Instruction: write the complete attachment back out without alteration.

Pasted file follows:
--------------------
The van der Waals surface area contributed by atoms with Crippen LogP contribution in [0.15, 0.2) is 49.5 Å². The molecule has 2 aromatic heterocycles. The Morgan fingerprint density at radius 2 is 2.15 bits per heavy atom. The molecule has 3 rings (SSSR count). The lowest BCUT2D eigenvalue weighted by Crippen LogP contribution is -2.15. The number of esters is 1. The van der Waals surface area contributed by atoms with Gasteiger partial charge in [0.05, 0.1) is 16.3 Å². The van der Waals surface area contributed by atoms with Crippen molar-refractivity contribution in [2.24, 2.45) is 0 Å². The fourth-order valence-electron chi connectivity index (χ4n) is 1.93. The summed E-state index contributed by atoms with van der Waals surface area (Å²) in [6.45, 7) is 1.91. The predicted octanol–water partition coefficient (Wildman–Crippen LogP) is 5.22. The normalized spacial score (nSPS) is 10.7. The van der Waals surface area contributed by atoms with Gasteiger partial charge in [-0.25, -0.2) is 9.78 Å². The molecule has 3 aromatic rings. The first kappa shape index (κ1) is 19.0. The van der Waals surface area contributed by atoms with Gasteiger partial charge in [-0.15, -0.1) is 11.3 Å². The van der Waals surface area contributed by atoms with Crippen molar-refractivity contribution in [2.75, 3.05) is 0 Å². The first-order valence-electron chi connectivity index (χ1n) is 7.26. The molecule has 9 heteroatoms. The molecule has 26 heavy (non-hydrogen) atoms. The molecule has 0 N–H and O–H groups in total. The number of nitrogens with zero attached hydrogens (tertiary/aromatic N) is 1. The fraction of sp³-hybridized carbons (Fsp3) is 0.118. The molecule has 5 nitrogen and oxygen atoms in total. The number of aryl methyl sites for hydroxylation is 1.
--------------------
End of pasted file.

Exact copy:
The van der Waals surface area contributed by atoms with Crippen LogP contribution in [0.15, 0.2) is 49.5 Å². The molecule has 2 aromatic heterocycles. The Morgan fingerprint density at radius 2 is 2.15 bits per heavy atom. The molecule has 3 rings (SSSR count). The lowest BCUT2D eigenvalue weighted by Crippen LogP contribution is -2.15. The number of esters is 1. The van der Waals surface area contributed by atoms with Gasteiger partial charge in [0.05, 0.1) is 16.3 Å². The van der Waals surface area contributed by atoms with Crippen molar-refractivity contribution in [2.24, 2.45) is 0 Å². The fourth-order valence-electron chi connectivity index (χ4n) is 1.93. The summed E-state index contributed by atoms with van der Waals surface area (Å²) in [6.45, 7) is 1.91. The predicted octanol–water partition coefficient (Wildman–Crippen LogP) is 5.22. The normalized spacial score (nSPS) is 10.7. The van der Waals surface area contributed by atoms with Gasteiger partial charge in [-0.25, -0.2) is 9.78 Å². The molecule has 3 aromatic rings. The first kappa shape index (κ1) is 19.0. The van der Waals surface area contributed by atoms with Gasteiger partial charge in [-0.15, -0.1) is 11.3 Å². The van der Waals surface area contributed by atoms with Crippen molar-refractivity contribution in [2.75, 3.05) is 0 Å². The first-order valence-electron chi connectivity index (χ1n) is 7.26. The molecule has 9 heteroatoms. The molecule has 26 heavy (non-hydrogen) atoms. The molecule has 0 N–H and O–H groups in total. The number of nitrogens with zero attached hydrogens (tertiary/aromatic N) is 1. The fraction of sp³-hybridized carbons (Fsp3) is 0.118. The molecule has 5 nitrogen and oxygen atoms in total. The number of aryl methyl sites for hydroxylation is 1.